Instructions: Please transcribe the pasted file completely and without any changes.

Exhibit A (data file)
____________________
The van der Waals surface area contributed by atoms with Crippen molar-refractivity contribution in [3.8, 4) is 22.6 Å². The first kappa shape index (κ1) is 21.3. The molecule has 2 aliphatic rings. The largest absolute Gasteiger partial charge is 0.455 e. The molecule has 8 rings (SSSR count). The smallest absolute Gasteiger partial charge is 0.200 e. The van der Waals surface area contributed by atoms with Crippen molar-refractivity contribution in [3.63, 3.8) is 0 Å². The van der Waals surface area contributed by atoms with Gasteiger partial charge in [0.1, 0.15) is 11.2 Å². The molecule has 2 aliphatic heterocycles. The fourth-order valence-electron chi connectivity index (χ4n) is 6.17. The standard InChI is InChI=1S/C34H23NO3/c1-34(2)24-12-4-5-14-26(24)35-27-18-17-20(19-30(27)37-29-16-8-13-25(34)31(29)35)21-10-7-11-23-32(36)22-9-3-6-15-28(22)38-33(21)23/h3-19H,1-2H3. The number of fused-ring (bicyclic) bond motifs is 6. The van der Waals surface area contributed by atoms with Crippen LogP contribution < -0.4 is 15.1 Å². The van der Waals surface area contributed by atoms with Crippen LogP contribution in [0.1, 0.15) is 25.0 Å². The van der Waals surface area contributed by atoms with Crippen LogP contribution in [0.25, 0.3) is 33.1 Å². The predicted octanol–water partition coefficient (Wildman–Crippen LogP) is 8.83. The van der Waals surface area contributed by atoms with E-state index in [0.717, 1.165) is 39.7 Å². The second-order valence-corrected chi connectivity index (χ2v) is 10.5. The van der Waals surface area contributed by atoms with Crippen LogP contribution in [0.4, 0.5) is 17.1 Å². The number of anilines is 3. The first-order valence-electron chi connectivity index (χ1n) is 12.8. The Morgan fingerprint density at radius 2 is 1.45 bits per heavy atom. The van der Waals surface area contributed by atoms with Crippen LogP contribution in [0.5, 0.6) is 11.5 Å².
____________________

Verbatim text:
The van der Waals surface area contributed by atoms with Crippen molar-refractivity contribution in [3.8, 4) is 22.6 Å². The first kappa shape index (κ1) is 21.3. The molecule has 2 aliphatic rings. The largest absolute Gasteiger partial charge is 0.455 e. The molecule has 8 rings (SSSR count). The smallest absolute Gasteiger partial charge is 0.200 e. The van der Waals surface area contributed by atoms with Crippen molar-refractivity contribution in [3.63, 3.8) is 0 Å². The van der Waals surface area contributed by atoms with Gasteiger partial charge in [0.1, 0.15) is 11.2 Å². The molecule has 2 aliphatic heterocycles. The fourth-order valence-electron chi connectivity index (χ4n) is 6.17. The standard InChI is InChI=1S/C34H23NO3/c1-34(2)24-12-4-5-14-26(24)35-27-18-17-20(19-30(27)37-29-16-8-13-25(34)31(29)35)21-10-7-11-23-32(36)22-9-3-6-15-28(22)38-33(21)23/h3-19H,1-2H3. The number of fused-ring (bicyclic) bond motifs is 6. The van der Waals surface area contributed by atoms with Crippen LogP contribution < -0.4 is 15.1 Å². The van der Waals surface area contributed by atoms with Crippen LogP contribution in [0.1, 0.15) is 25.0 Å². The van der Waals surface area contributed by atoms with Crippen LogP contribution in [0.25, 0.3) is 33.1 Å². The predicted octanol–water partition coefficient (Wildman–Crippen LogP) is 8.83. The van der Waals surface area contributed by atoms with E-state index in [0.717, 1.165) is 39.7 Å². The second-order valence-corrected chi connectivity index (χ2v) is 10.5. The van der Waals surface area contributed by atoms with Crippen LogP contribution in [0.4, 0.5) is 17.1 Å². The number of anilines is 3. The first-order valence-electron chi connectivity index (χ1n) is 12.8. The Morgan fingerprint density at radius 2 is 1.45 bits per heavy atom. The van der Waals surface area contributed by atoms with Crippen LogP contribution in [0.5, 0.6) is 11.5 Å².